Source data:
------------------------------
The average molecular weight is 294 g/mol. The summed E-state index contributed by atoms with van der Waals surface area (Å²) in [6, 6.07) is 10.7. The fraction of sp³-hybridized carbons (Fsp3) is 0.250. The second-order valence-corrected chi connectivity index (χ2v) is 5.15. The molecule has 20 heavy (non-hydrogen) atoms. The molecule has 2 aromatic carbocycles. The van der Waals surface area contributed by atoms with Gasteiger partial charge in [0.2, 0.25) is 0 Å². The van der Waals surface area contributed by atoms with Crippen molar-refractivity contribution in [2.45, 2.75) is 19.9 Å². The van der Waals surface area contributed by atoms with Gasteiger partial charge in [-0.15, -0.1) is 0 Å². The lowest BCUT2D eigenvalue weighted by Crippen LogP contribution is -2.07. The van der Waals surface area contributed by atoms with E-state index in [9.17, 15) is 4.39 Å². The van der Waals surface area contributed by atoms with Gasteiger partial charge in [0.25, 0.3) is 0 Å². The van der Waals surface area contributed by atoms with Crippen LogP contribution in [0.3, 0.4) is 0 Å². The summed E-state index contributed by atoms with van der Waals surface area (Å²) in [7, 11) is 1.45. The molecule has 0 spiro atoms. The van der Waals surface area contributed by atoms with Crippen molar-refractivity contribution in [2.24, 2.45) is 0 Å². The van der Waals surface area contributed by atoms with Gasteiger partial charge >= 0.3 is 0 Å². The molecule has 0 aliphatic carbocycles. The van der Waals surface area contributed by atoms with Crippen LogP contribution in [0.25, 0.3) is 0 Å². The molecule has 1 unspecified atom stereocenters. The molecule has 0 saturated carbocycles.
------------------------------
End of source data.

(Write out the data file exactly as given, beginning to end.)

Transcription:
The average molecular weight is 294 g/mol. The summed E-state index contributed by atoms with van der Waals surface area (Å²) in [6, 6.07) is 10.7. The fraction of sp³-hybridized carbons (Fsp3) is 0.250. The second-order valence-corrected chi connectivity index (χ2v) is 5.15. The molecule has 20 heavy (non-hydrogen) atoms. The molecule has 2 aromatic carbocycles. The van der Waals surface area contributed by atoms with Gasteiger partial charge in [0.2, 0.25) is 0 Å². The van der Waals surface area contributed by atoms with Crippen molar-refractivity contribution in [2.45, 2.75) is 19.9 Å². The van der Waals surface area contributed by atoms with Gasteiger partial charge in [-0.15, -0.1) is 0 Å². The lowest BCUT2D eigenvalue weighted by Crippen LogP contribution is -2.07. The van der Waals surface area contributed by atoms with E-state index in [9.17, 15) is 4.39 Å². The van der Waals surface area contributed by atoms with Gasteiger partial charge in [0.25, 0.3) is 0 Å². The van der Waals surface area contributed by atoms with Crippen LogP contribution in [0.3, 0.4) is 0 Å². The summed E-state index contributed by atoms with van der Waals surface area (Å²) in [7, 11) is 1.45. The molecule has 0 spiro atoms. The van der Waals surface area contributed by atoms with Crippen molar-refractivity contribution in [2.24, 2.45) is 0 Å². The van der Waals surface area contributed by atoms with Gasteiger partial charge >= 0.3 is 0 Å². The molecule has 0 aliphatic carbocycles. The van der Waals surface area contributed by atoms with Crippen LogP contribution in [0.25, 0.3) is 0 Å². The molecule has 1 unspecified atom stereocenters. The molecule has 0 saturated carbocycles.